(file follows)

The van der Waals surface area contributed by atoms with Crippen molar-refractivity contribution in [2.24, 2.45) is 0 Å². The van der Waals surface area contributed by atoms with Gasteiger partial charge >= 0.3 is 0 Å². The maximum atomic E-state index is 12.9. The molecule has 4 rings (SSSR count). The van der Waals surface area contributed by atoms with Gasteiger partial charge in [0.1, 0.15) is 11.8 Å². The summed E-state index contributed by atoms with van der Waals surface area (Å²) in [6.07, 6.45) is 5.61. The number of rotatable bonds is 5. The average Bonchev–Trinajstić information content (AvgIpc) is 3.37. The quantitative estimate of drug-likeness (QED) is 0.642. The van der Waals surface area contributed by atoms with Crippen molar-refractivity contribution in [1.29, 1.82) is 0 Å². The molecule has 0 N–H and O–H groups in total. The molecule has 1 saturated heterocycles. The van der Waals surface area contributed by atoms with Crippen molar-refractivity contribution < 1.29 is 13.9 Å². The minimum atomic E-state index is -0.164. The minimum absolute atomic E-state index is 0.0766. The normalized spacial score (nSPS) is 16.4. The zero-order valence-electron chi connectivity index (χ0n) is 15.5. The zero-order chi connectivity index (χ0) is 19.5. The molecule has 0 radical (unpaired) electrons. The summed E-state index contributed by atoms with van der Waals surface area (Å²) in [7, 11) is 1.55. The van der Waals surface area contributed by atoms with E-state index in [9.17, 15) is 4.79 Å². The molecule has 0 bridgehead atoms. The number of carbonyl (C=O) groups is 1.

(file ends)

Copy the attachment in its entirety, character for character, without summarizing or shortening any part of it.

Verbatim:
The van der Waals surface area contributed by atoms with Crippen molar-refractivity contribution in [2.24, 2.45) is 0 Å². The van der Waals surface area contributed by atoms with Gasteiger partial charge >= 0.3 is 0 Å². The maximum atomic E-state index is 12.9. The molecule has 4 rings (SSSR count). The van der Waals surface area contributed by atoms with Gasteiger partial charge in [0.1, 0.15) is 11.8 Å². The summed E-state index contributed by atoms with van der Waals surface area (Å²) in [6.07, 6.45) is 5.61. The number of rotatable bonds is 5. The average Bonchev–Trinajstić information content (AvgIpc) is 3.37. The quantitative estimate of drug-likeness (QED) is 0.642. The van der Waals surface area contributed by atoms with Crippen molar-refractivity contribution in [1.29, 1.82) is 0 Å². The molecule has 0 N–H and O–H groups in total. The molecule has 1 saturated heterocycles. The van der Waals surface area contributed by atoms with Crippen molar-refractivity contribution < 1.29 is 13.9 Å². The minimum atomic E-state index is -0.164. The minimum absolute atomic E-state index is 0.0766. The normalized spacial score (nSPS) is 16.4. The zero-order valence-electron chi connectivity index (χ0n) is 15.5. The zero-order chi connectivity index (χ0) is 19.5. The molecule has 0 radical (unpaired) electrons. The summed E-state index contributed by atoms with van der Waals surface area (Å²) in [7, 11) is 1.55. The van der Waals surface area contributed by atoms with E-state index in [9.17, 15) is 4.79 Å². The molecule has 0 bridgehead atoms. The number of carbonyl (C=O) groups is 1.